September 18, 2012
How I got my children excited about democracy and voting
Getting my children engaged in the democratic process was always a priority for my wife and I. It was a value that I learned from my parents, so I wanted to pass it on to my own children. Whenever there was an election, we'd discuss it with our two sons, so they were able to get involved at a young age. We'd also take them with us to the polling station. Of course, after we cast our ballots, they'd always ask us who we voted for, and my wife and I would always respond with "it's a secret". That's just one of the ways that we got our children interested and excited about voting.
We also always encouraged them to be curious and to question what they read and heard. We urged them to get information from different sources, including from opinion leaders who might express views they disagreed with. We wanted our children to form their own opinions and recognize how other people's views differed from their own. We encouraged them to join debating societies at a young age — not only so they would learn how to speak in public, but also to learn how to articulate their thoughts and be better prepared to share them with others. Our children are now 23 and 24, and I'm proud to say that they're educated and engaged citizens.
September 17, 2012
Why getting involved in our democracy is important
It's incredibly important for youth to get involved and engaged in democracy. Youth engagement is a priority for us at Elections Canada. Young people are becoming involved in issues and causes that they feel passionate about, and they're taking action to make their voices heard. With so many youth using social media now, they can connect across the country and share ideas and views with their peers in a way that has never been possible before. It's empowering young people and giving them a platform from which they can make their voices heard.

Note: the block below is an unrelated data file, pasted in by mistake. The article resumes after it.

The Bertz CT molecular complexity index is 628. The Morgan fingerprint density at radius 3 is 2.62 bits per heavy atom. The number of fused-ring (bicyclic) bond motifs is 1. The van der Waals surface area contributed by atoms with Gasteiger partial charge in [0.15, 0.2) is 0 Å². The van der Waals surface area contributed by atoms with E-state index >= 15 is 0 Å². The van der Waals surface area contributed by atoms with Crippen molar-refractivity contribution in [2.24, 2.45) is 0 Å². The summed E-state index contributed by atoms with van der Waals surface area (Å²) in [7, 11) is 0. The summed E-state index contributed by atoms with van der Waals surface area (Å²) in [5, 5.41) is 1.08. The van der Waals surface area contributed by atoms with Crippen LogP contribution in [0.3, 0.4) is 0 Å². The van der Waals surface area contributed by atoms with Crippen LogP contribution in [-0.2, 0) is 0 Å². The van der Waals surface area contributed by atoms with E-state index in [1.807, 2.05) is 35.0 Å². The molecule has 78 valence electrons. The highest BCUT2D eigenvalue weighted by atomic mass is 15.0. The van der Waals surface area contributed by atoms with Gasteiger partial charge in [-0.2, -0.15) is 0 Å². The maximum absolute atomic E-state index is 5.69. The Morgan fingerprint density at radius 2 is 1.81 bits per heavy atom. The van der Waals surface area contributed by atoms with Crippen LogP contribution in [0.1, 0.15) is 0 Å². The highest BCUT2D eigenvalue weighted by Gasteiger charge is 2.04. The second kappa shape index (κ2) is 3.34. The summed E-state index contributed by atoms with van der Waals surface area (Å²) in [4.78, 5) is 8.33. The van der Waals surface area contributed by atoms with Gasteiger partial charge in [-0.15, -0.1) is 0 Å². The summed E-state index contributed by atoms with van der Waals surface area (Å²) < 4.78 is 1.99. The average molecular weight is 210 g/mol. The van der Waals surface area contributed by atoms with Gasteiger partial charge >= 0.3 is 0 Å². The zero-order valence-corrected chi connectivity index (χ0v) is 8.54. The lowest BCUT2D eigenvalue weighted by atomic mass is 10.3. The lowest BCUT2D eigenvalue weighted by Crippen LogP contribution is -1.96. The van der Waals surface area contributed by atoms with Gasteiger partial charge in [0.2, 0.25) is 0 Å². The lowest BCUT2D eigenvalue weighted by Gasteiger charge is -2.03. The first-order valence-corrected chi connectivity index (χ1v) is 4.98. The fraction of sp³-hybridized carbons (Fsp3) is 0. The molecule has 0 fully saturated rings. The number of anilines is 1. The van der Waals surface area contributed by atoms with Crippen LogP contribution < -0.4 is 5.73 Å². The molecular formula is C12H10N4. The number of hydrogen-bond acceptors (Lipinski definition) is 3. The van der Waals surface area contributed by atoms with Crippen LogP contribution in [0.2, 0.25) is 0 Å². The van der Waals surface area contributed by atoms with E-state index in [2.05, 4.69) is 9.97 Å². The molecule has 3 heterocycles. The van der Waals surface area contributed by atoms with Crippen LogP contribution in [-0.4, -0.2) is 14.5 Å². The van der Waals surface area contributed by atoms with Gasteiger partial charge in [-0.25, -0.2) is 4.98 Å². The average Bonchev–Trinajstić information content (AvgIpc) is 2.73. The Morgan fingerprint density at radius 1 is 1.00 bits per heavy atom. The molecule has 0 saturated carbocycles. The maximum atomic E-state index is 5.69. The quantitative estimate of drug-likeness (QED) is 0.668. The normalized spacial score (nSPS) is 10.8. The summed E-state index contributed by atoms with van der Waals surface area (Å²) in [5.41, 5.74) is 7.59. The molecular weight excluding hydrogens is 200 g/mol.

One example of this that we can't ignore is the student movement in Quebec. I think that no matter which side of the debate you're on, you have to be impressed by the determination of the students and the skills displayed by their leaders. The students' solidarity should be applauded because they've continued to advance their views despite opposition, and people in authority have tried to split up the movement with no success. The impact these students have made goes beyond the immediate issue of tuition fees. Not only have they shown a passion and dedication to a cause that is important to them, they've also shown incredible communication skills. They've been able to present a unified voice and a strong and educated opinion on the issues they're currently facing.